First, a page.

Local economic leaders confident in the region’s ability to attract new businesses

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TEXARKANA — Despite looming recession threats, local economic leaders expressed confidence in the Texarkana region’s resilience in a difficult financial climate, as well as in the Twin Cities’ ability to attract new industries.

AR-TX REDI President and CEO Rob Sitterley said his office hasn’t seen a decline in investment interest in the region.

“In many communities our size, that would certainly be the case. However, we do things differently in Texarkana, USA, which makes our region incredibly competitive regardless of economic trends,” he said. he declares. “Our economic development marketing and outreach efforts over the past two years have made our region more visible than ever before.”

Several companies from various industries around the world are still contacting AR-TX REDI about possible investment in the region, Sitterley said.

“We have a lot to promote and be proud of in our region, and the rest of the country and the world is quickly getting the message, he said.

The region’s location is another feather in Texarkana’s hat in terms of economic interest, according to Sitterley.

“When it comes to businesses in our region’s target industries – advanced manufacturing, defense, logistics and distribution, medical services – Texarkana is in our very own ‘Goldilocks Zone.’ Our region has world-class road and rail transportation, and our central location allows us to be close to suppliers and consumers across the country,” he said.

In addition, the region’s low cost of living also attracts new businesses.

“Our cost of living and doing business is among the lowest in the country, and we’re home to two of the best public university systems in the country, as well as a cutting-edge manufacturing school at our top-ranked community college, which expertly train the next generation of talent,” he said.

Denis Washington, acting president of the Texarkana USA Chamber of Commerce, echoed that sentiment. He said the current economic climate should not deter new businesses from targeting the region.

“Companies already want to come to our area because it’s a low-cost market,” he said. “It’s already significantly less than in metro areas. The most important key is finding the workforce and whether a company will bring that workforce with them or hire locally in Texarkana.”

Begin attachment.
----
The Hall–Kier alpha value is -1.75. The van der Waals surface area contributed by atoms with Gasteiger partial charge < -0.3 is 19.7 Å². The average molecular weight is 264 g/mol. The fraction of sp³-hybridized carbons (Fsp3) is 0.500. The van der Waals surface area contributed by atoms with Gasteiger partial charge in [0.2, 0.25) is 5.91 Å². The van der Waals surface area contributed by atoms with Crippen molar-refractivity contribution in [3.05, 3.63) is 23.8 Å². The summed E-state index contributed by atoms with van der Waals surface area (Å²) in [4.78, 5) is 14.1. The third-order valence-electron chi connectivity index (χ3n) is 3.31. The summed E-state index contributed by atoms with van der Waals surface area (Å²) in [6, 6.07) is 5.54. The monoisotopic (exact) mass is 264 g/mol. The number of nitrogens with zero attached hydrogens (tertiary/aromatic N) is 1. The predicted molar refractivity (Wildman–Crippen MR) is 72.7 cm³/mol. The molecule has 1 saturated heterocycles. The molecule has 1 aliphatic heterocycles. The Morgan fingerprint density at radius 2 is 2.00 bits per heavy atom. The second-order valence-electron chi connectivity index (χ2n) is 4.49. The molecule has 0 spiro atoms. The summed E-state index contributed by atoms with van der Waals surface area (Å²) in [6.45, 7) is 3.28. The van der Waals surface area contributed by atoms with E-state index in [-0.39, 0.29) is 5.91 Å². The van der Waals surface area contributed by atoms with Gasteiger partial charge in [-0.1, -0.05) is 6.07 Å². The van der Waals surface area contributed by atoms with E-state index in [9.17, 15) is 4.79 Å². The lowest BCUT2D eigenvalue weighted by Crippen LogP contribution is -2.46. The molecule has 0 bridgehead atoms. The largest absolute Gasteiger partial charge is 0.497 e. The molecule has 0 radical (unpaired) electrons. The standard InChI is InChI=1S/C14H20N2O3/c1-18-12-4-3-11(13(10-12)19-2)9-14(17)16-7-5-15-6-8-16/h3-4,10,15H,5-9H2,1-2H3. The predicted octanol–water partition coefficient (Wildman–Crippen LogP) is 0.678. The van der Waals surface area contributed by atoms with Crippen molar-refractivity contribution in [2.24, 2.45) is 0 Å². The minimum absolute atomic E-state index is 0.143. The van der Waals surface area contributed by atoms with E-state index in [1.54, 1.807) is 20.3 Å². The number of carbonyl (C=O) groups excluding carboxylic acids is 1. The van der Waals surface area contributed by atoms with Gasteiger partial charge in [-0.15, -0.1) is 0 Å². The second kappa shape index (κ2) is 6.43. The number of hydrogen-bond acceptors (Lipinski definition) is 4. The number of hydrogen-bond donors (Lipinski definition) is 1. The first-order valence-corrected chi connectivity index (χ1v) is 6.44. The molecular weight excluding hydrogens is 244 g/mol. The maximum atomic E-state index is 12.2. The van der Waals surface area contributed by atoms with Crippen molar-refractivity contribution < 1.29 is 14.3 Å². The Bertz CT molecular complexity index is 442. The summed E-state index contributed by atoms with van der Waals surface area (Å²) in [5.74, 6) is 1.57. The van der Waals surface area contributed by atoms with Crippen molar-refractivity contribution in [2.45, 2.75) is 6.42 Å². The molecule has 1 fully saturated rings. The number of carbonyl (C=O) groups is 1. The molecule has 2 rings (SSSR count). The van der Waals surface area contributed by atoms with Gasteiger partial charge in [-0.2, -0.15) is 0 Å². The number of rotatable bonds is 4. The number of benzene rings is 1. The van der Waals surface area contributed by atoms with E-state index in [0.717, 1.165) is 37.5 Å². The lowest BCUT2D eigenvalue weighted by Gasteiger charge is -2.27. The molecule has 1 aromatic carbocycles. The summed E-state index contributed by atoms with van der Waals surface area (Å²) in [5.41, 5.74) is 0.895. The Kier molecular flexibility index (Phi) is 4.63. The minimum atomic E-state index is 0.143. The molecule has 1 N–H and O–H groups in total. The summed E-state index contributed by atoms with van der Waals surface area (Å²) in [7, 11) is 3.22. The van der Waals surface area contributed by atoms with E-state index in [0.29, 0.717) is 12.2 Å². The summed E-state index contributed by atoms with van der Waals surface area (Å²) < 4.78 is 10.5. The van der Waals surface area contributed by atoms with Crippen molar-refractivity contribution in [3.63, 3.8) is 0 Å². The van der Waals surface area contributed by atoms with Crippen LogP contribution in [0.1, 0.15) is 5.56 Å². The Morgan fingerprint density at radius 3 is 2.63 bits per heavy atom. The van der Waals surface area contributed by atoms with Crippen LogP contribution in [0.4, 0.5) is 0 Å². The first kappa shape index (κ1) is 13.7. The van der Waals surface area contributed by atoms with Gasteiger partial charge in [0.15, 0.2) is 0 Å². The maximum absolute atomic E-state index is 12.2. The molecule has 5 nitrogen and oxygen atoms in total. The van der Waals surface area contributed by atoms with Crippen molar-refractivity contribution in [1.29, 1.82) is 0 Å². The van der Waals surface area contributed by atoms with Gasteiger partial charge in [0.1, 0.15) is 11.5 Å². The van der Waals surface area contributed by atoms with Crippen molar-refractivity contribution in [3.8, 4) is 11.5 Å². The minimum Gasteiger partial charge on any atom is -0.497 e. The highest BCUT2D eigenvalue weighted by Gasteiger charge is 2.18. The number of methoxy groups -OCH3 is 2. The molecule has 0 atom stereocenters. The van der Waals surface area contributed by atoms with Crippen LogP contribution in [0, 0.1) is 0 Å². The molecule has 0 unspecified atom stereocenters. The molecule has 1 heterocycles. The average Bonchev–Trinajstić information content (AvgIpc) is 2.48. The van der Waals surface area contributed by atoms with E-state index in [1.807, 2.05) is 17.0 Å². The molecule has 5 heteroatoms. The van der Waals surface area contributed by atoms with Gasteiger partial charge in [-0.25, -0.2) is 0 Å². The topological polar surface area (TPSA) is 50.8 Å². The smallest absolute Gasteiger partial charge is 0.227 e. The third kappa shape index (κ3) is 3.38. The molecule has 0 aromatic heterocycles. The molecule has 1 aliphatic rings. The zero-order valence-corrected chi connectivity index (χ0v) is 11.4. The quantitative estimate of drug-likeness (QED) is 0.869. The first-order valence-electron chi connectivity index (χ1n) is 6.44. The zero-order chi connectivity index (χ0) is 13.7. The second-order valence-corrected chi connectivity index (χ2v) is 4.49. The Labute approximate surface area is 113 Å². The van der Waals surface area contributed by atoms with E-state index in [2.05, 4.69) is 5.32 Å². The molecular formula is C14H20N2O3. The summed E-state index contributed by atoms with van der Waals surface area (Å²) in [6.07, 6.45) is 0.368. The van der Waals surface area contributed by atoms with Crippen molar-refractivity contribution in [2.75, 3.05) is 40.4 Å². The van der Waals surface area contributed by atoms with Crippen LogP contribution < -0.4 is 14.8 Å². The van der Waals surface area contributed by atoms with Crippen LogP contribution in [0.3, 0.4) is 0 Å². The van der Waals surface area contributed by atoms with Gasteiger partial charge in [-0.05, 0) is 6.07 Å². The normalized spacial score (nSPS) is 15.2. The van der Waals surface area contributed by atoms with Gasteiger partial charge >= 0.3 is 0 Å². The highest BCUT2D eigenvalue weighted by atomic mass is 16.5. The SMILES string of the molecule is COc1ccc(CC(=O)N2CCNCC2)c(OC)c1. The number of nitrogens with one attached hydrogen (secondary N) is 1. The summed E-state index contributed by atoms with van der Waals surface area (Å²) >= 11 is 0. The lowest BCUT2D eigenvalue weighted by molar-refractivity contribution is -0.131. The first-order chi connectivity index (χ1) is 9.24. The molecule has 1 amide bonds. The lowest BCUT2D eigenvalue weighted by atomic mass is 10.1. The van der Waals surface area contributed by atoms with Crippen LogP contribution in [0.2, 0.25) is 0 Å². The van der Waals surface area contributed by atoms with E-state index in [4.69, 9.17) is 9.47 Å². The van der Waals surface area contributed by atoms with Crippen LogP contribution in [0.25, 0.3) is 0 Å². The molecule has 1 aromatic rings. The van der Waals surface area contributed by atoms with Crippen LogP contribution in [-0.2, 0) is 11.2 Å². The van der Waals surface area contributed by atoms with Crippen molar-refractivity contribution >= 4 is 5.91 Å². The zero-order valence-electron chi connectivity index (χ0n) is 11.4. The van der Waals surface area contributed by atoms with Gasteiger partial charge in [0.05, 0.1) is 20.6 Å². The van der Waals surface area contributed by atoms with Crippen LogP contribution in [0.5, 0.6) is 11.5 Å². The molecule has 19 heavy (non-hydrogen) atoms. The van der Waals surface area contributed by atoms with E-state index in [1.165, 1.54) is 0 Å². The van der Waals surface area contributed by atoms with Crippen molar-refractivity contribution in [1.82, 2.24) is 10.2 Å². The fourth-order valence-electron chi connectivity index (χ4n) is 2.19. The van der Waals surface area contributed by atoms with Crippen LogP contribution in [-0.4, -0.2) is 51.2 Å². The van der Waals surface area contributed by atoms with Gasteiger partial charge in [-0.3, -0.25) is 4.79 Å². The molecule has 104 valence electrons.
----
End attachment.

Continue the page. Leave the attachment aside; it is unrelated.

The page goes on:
Rail space and the airport are also attracting industry, according to Washington.

Despite the benefits to the region, inflation and rising cost of goods have caused some companies to be timid about growth. Sitterley said his organization prepared for this hurdle with multiple incentives.

“The affordability of our region demonstrates tremendous value for business, especially at a time when commodity costs have risen as they have. REDI and our economic development partners at the local government and state include the costs associated with building a facility, and we have a series of incentives to offset a lot of that expense,” he said.

Eligible projects will have the opportunity to receive cash grants for training new employees, reduced utility rates, local and state tax abatements and credits, and free land, he said. .

“The bottom line is that there will always be businesses that are a perfect fit for our community. In a case where businesses are scaling back their expansion plans aimed at a larger, more expensive community, Texarkana might now be the perfect fit,” did he declare. .

Both Washington and Sitterley said they have seen these kinds of economic conditions before and are confident Texarkana can weather the storm.

“Well, just in my past experience as a commercial banker for 35 years in Texarkana, we’ve seen these circumstances happen before, and Texarkana keeps spinning,” Washington said. “It hasn’t deterred us from doing business in retail or car dealerships. Texarkana, Nacogdoches and Paris have shown to be quite resilient during tough times. Other markets are struggling, but we continue right away.”

Sitterley said his previous job in Florida, shortly after the 2008 recession, prepared him to be effective during tumultuous times. He said in this role he was relentless in seeking new business opportunities for the region.

“REDI and its partners pursue opportunities with the same level of relentlessness, along with innovative strategies that continue to bring economic success to the region,” he said. “Regardless of an expanding or contracting economy, there will always be opportunities for those who pursue them with strategy and focus.”

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